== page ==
The films of Raffaello Matarazzo, little known to foreign viewers (except for a noble handful of the French), garnered giant audiences at the time when neo-realism had just run its course, and yet were its equal, profoundly original in their understanding of the mysterious mechanisms of society and its emotions. We’ll begin with his very first film (also the first work of Nino Rota), the delicious Treno popolare (1933), and proceed to the golden period when melodrama became, in the hands of Matarazzo, a burning and passionately original vision, exemplified by the amazing series of films featuring Amadeo Nazzari and Yvonne Sanson in the leading roles. They made seven films together, with titles like Catene, Tormento, and I figli di nessuno. Fans of Vertigo – forever in search of predecessors – will find deep identification in his late masterpiece, L’angelo bianco (1955)...

A beautiful international melodrama cavalcade of the 1940-50s will accompany the films of Matarazzo, starting with a master at the height of his creative life – Frank Borzage and I’ve Always Loved You – and two equally obvious contemporaries, Gainsborough melodrama from Britain (The Man in Grey) and Mexican melodrama (Emilio Fernandez’s Enamorada). The other films in this strand are no lesser events: Jean Grémillon’s L’étrange Mme X; Hasse Ekman’s Girl with Hyacinths (a masterpiece which is the nearest Swedish cinema ever came to Citizen Kane) and Cross of Love, a version of Pushkin’s Postmaster, directed by a wild talent from Finland, Teuvo Tulio.

Our annual rollercoaster ride with CinemaScope, set in the marvellous auditorium of the Arlecchino, will bring us some of the most sought-after films in this format, by directors such as Richard Fleischer (Violent Saturday), Nicholas Ray (Party Girl), Douglas Sirk (Battle Hymn), Samuel Fuller (China Gate), Otto Preminger (The Court Martial of Billy Mitchell), and Richard Brooks (The Last Hunt) – as well as two glorious examples of rare magnetic-stereo prints from Fox: Warlock, a complex Western by Edward Dmytryk, and Elvis seen through Siegel’s eyes, in Flaming Star.

The last two films mentioned above are Westerns, as is Brooks’ grim masterpiece – all elements in another theme, which also includes Way Out West, arguably the greatest Laurel and Hardy feature, now restored. Similarly, Sergio Leone’s Per qualche dollaro in più is the key event in the history of the italowestern, or “Spaghetti Western”.

The list of recovered and restored films is one of the finest ever, easily matching anything to be found on offer at any of the year’s major festivals... Great names of silent cinema: Lubitsch (Als Ich Tot War, 1916), Von Stroheim (Austria’s restoration of Blind Husbands, 1919), De Mille (Dynamite, 1929), Stiller (Madame de Thèbes, 1915). More exciting silents: from Germany, Schatten der Weltstadt (Willi Wolff, 1925); a Polish find, A Strong Man (Henryk Szaro, 1929); and the most amazing discovery of all, a Swedish film called The Spring of Life (Paul Garbagni, 1912), with the holy trio of Sjöström, Stiller, and af Klercker as actors! From Italy we will have L’Odissea (Bertolini-Padovan, 1911), Maciste imperatore (Guido Brignone, 1924), and the beginning of the Ghione Project.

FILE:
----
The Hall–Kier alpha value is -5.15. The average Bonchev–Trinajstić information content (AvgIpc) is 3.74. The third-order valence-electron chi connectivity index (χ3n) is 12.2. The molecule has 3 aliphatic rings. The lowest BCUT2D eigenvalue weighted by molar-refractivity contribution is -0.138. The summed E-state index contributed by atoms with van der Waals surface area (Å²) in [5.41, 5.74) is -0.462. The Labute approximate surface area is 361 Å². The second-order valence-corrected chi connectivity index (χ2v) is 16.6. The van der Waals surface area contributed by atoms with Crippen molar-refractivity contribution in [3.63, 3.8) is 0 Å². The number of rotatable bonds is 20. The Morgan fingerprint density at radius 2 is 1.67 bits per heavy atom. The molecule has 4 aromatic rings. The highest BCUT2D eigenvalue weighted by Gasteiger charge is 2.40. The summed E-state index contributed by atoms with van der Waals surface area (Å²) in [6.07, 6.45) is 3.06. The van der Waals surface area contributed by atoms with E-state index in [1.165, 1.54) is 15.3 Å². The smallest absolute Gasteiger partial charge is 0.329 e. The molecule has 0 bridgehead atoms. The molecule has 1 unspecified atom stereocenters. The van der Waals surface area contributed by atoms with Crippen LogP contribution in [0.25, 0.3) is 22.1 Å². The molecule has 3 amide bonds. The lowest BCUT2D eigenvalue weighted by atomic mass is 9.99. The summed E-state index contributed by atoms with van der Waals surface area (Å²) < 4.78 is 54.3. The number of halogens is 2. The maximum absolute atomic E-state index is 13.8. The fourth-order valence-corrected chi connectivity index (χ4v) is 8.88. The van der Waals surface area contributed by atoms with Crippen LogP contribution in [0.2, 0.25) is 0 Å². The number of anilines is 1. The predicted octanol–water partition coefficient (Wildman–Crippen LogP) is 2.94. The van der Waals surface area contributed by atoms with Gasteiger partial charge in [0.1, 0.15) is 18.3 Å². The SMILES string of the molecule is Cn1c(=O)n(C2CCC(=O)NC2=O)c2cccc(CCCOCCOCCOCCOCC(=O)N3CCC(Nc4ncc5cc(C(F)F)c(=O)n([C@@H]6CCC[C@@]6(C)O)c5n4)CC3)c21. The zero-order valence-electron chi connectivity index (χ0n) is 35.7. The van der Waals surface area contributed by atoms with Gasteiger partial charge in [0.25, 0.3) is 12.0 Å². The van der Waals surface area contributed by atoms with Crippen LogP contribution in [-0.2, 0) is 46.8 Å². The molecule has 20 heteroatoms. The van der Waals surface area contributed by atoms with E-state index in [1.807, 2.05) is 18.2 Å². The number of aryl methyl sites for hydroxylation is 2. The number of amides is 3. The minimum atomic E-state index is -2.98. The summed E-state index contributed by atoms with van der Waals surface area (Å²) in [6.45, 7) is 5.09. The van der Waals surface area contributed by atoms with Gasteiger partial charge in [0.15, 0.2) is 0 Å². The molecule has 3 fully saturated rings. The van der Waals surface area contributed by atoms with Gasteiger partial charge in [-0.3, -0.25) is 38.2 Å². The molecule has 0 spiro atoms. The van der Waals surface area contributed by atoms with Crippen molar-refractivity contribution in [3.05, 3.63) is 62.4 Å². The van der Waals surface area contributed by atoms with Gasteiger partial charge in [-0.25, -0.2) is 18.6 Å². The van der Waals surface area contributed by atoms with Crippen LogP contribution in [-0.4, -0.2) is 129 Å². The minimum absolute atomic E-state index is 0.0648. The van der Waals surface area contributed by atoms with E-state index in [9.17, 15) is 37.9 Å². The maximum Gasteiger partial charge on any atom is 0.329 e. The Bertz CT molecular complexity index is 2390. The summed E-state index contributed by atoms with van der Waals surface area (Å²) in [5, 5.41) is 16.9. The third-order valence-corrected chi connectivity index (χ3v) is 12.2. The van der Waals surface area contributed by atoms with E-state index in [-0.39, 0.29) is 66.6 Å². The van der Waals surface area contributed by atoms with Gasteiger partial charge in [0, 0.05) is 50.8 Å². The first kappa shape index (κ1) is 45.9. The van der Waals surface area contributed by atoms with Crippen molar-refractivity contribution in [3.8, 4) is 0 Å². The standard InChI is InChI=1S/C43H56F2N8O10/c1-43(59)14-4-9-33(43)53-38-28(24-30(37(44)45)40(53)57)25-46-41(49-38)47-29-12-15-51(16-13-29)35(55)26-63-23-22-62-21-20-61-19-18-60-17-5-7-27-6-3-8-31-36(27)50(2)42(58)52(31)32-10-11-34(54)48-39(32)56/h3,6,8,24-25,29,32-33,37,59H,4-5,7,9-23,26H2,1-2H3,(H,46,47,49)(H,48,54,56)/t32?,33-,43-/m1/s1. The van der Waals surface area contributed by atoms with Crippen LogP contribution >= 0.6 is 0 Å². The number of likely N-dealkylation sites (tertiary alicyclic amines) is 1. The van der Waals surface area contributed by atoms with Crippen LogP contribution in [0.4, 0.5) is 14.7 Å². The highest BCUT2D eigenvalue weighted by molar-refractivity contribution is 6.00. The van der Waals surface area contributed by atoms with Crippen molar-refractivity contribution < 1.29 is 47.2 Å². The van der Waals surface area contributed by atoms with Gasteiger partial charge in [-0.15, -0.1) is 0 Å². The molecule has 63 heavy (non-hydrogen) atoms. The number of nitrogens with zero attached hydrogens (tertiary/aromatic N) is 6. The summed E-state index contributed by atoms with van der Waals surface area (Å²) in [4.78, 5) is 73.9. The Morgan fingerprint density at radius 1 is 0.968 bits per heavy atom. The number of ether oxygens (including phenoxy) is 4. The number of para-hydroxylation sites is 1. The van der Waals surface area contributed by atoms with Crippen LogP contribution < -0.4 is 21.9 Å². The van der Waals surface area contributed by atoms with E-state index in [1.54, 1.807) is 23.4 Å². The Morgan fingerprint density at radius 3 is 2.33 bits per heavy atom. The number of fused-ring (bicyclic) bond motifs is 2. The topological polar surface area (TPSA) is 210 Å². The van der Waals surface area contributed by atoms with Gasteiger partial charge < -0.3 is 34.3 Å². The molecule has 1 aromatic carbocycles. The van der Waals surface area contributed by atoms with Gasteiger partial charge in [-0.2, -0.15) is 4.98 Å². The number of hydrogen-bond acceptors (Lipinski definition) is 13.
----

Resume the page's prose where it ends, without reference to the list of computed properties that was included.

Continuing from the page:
The sound restorations will allow us to see some key films in a version and condition not witnessed for decades, or perhaps ever: Dr. Strangelove (Kubrick, 1964), Anatomy of a Murder (Preminger, 1959), and perhaps the greatest film of John Cassavetes, Faces (1966). Plus a couple of poignant films: Frank Borzage’s No Greater Glory (1934), and The Strange One (1957), Jack Garfein’s first film, and a dazzling breakthrough for Ben Gazzara.

The festival organises also the Film Publishing Fair (Books, DVDs, Antiquarian and Vintage Materials) and Il Cinema Ritrovato DVD Award (4th edition).

We would like to remind you that some events of the Cinema Ritrovato will be part of the learning path of the Film Restoration Summer School / FIAF Summer School 2007, which will take place in Bologna during the entire month of July. Il Cinema Ritrovato was born as the film archives festival. We are extremely happy and proud to support the film archives of the future, by contributing to the training of tomorrow’s film restorers.

A final, sentimental note concerning our evenings at the Piazza Maggiore, which is at its best when 5,000 citizens of Bologna gather to witness the highlights of the festival.

We look forward to seeing you all in Bologna!

Artistic Director
Peter von Bagh

Gian Paolo Testa


Cineteca del Comune di Bologna and Mostra Internazionale del Cinema Libero
Via Riva di Reno 72 - 40122 Bologna – Italia - Fax: + 39 051 219 48 21
Hospitality office and general information: Lucia Principe
Direct line: + 39 051 219 48 14 –
Festival coordinator: Guy Borlée
Direct line: + 39 051 219 48 13 –
Press office: Patrizia Minghetti
Direct line: + 39 051 219 48 31 – cinetecaufficiostampa